Metastatic NSCLC with Corey J. Langer, MD, David Spigel, MD, Denise O'Dea, NP, and Jack West, MD: Case 2 - Episode 5

David Spigel, MD: Options for Treatment and Reimbursement

What are the options for treatment access and reimbursement in this patient?

I’m not saying it never happens but it’s unusual to not get a drug like afatinib for a patient who needs it. In this case, she qualifies for it. She’s got an activating mutation and she meets criteria for it.

The one obstacle for patients and doctors is going to be the co-pay, and so I always tell patients we’re going to submit a prescription to a specialty pharmacy that her insurance uses. Almost certainly it will be a specialty pharmacy they choose, and we’re going to find out what your out-of-pocket expense is. That might mean you get the bottle today and it’s no co-pay or a $5 co-pay, or it might mean that there’s a bigger co-pay and we’re not going to dispense the medication to you until we see if we can get assistance for you through a co-pay organization.

As you know, some patients just fall in this unusual gap where they make too much money to qualify for assistance and yet the co-pays are still quite high. That’s unfortunate. That’s not as common as maybe it used to be but it can still happen.


Sarah W. is a 58-year old physical therapist from Brooklyn, New York who is also active in a community theater group; her prior medical history is notable for mild GERD controlled with diet and proton pump inhibitor, and hyperlipidemia, controlled with atorvastatin.

She has a 12-pack-year smoking history but quit about 20 years ago after developing a severe respiratory infection. After showing chest x-ray abnormalities on a routine visit to her PCP, she is referred for further evaluation.

Her initial CT scan shows multiple bilateral lung nodules, a large 8-cm mass in the left upper lobe (LUL), suspicious for malignant pleural effusion, and several hepatic nodules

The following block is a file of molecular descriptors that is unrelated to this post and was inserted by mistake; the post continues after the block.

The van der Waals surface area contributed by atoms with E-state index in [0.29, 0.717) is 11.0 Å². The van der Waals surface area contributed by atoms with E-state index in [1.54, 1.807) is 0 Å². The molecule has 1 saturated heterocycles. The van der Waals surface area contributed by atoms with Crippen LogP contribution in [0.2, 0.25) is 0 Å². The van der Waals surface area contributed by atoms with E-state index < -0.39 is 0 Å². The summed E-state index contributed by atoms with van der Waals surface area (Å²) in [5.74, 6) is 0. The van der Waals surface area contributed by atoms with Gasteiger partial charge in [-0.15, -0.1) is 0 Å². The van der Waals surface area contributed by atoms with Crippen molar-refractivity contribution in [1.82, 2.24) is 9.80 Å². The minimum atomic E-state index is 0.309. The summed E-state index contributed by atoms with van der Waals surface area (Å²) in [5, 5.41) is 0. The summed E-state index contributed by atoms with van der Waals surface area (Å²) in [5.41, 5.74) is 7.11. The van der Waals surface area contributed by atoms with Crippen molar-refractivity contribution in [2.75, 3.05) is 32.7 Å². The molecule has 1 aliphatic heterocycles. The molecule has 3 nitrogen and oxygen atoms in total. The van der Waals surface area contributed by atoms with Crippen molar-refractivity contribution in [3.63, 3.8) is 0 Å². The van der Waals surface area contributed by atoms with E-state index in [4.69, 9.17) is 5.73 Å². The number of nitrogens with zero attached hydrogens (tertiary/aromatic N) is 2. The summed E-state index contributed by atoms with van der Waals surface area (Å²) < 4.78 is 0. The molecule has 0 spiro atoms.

Transbronchial biopsy of the LUL mass shows adenocarcinoma T3 (based on size); biopsy of the hepatic nodules was consistent with metastatic disease, and she was deemed unresectable on surgical consult

Mutational status was reported asEGFRexon 21 (L858R) substitution; no other actionable mutations detected

At the time of diagnosis the patients performance status is 0

Sarah wishes to continue with her normal work schedule and rehearsals for an upcoming community theater production. Her oncologist initiates her on afatinib 40 mg/day.

At her 2-week follow-up, she shows symptoms of increasing diarrhea (≥6 stools/day), which has not improved with antidiarrheals, and a papular rash on her upper arms

Rash is not very itchy or bothersome, however, diarrhea interferes with both her work schedule and rehearsals

Diet modifications and loperamide are recommended for diarrhea, and topical corticosteroids for her rash; she continues therapy at 40 mg/day

At 3 months, while other symptoms have begun to improve, she shows symptoms of gingival stomatitis, and the nursing team recommends diet modifications and a mouth rinse as needed; she continues therapy at 40 mg/day

At her next follow-up, CT scan shows stable disease, with shrinkage in the primary mass and no new hepatic nodules.

Her diarrhea has improved to grade 1 with loperamide and diet; stomatitis and rash have been effectively managed with prior recommendations